The 2014 Rolex 24 at Daytona: What we learned, what we saw
There was also some pretty good racing, so let's have one last look at the weekend. Oh, and there was that 1964 Ferrari 250 GTO Series II...
If you want to skip the reading bits and go to the photos, there's a high-res gallery of 158 images above and a couple more below. Enjoy.
DP / LMP2
The last time Chevrolet took overall victory at Daytona was 2001, back when Ron Fellows was driving the Corvette C5-R in the GTS class. The drought has ended, No. 5 Action Express Coyote-Chevrolet Corvette DP driven by João Barbosa, Christian Fittipaldi, Sébastien Bourdais and Burt Friselle crossing the line first at the checkered flag, having led more than a third of the race – 272 laps – and setting the fastest lap at 1:39.180 at an average speed of 129.220. That's only about one second more and mile per hour less than the average speed of the pole lap set by the No. 99 GAINSCO/Bob Stallings Racing DP that did the loop in 1:38.270, averaging 130.416 mph. What's more, the car won the race having experienced gear selection issues since the morning.
The victory was the second overall for the Action Express Team, following their conquest in 2010 that also included Barbosa. It was the third class victory for Barbosa, the Portuguese driver having claimed a GTS-class win in 2003 in a Mosler/Chevrolet. It was Fittipaldi's second overall win and Sebastien Bourdais' first, the Frenchman overcoming little incidents like a spin during the night at the Bus Stop when he bumped the other Action Express car being driven by John Martin because he was "expecting a little bit of courtesy by my teammates." Bourdais said after the race that he'd tried to win a Rolex at Le Mans and that didn't work, so he came over here to win one but came in second so many times he thought they'd give him a Rolex out of pity. That didn't work, either. Now he finally has one, the right way.
The victory came because of one odd circumstance and one finicky rule. The last full-course yellow that came with about 17 minutes left was the odd circumstance we'll get to later, the finicky rule is that when the course goes back to green, drivers can't begin racing again until they pass the flag. The No. 5 car, in the lead when the course went green with about eight minutes left, passed the flag and hit the throttle. A Prototype Challenge car that was laps down was in between Barbosa in the lead in the No. 5 car and Max Angelelli in the second-placed car, the No. 10 Wayne Taylor Racing Dallara-Chevrolet Corvette DP. That PC car also got the jump on Angelelli, and even though the DPs are much faster on the straights he couldn't get around it until the first turn. That ruined his chances of making a real play on Barbosa, and he crossed the line just 1.461 seconds behind. It was a welcome return to racing for Wayne Taylor, the team owner that hadn't driven in four years and came out of retirement for this race.
Speaking of the pole-sitting No. 99 GAINSCO/Bob Stallings Racing car, it was the only Corvette DP not to finish the race due to its terrible collision with the No. 62 Risi Competizione Ferrari 458 Italia being driven at the time by Matteo Malucelli. In fourth place at the time, exiting the International Horseshoe and driving full throttle into the sun, Memo Gidley in the No. 99 Red Dragon jinked left to get around another Ferrari that was passing Malucelli, who was creeping along the left side of the track the due to engine failure. Gidley rammed him at full speed, thought to be more than 100 mph, tearing off the front of his monocoque so badly that his feet were left dangling in the air after the crash. After being extracted from their cars, both drivers were airlifted to a hospital. Gidley had surgery on his left arm and left leg and awaits surgery for a back fracture, Malucelli escaped with a concussion and has been released. His Ferrari was the only one of the seven in the race not to finish.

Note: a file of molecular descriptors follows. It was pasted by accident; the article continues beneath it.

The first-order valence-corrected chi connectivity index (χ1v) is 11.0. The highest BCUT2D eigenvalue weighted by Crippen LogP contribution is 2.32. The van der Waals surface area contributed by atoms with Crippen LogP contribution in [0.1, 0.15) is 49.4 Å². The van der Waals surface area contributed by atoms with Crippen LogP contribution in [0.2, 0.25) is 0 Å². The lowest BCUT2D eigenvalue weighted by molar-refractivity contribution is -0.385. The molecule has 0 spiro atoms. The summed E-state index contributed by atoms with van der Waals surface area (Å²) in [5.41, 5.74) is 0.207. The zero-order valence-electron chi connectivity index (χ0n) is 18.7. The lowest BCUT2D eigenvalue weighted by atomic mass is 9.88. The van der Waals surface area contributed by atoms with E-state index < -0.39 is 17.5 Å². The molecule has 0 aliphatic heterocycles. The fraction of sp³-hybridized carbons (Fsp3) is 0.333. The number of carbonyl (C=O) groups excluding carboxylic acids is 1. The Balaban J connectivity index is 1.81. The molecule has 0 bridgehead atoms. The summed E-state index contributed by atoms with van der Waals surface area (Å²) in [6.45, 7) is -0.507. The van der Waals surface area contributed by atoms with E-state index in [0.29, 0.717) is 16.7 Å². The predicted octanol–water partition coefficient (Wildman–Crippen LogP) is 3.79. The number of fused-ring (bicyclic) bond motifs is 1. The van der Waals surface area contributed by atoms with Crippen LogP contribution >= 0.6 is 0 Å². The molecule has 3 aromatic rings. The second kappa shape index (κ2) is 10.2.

The leading LMP2 was the No. 6 Muscle Milk/Pickett Racing ORECA-Nissan 03, coming in fifth driven by Klaus Graf, Lucas Luhr and Alex Brundle, three laps down on Barbosa. The next LMP2 was the Oak Racing Morgan Nissan, 17 laps down.
The podium was completed by Brian Frisselle behind the wheel of the No. 9 Action Express Coyote-Chevrolet Corvette DP, 20 seconds down.
There were three Ford Ecoboost-powered cars in the race, including two in the cars of defending champions Chip Ganassi Racing. Driver Scott Pruett, who won last year, was going for his sixth Daytona victory in the No. 1 Riley-Ford Ecoboost DP. The team had almost nothing but trouble, losing 33 laps after a shunt with a slower GTD car during the night before numerous engine issues with the turbocharged V6 would force retirement with 90 minutes left. It was classified in 43rd overall at the finish. The No. 2 Ganassi car lead throughout portions of the night but had to call it quits in the final hour due to floor damage, classified in 15th. The No. 60 Michael Shank Racing Riley-Ford DP was the other EcoBoosted team, finishing 47th overall but still running at the end.
Elsewhere in the top class, the DeltaWing Coupe made its big-time debut, doing 288 laps in 16 hours before retiring with transmission failure. It was ranked 61st overall at the finish. The Mazda SkyActiv Diesel Prototypes played rolling chicanes again this year, after the GT-class Mazda6 diesel racers did it last year. We applaud Mazda for aiming to innovate, but their pace was almost hazardous. Both cars retired with minor issues, the No. 70 with an oil-pump belt failure, the No. 07 within an hour of the end because a blocked radiator caused overheating.
The No. 54 CORE Autosport team of Colin Braun, Jon Bennett, Mark Wilkins and James Gue claimed Prototype Challenge honors, a lap ahead of the No. 25 8Star Motorsport PC driven by Tom Kimber-Smith. This was the only class where there was a lap differential between the first two finishers. Third place went to the No. 38 Performance Tech Racing car, nine laps down.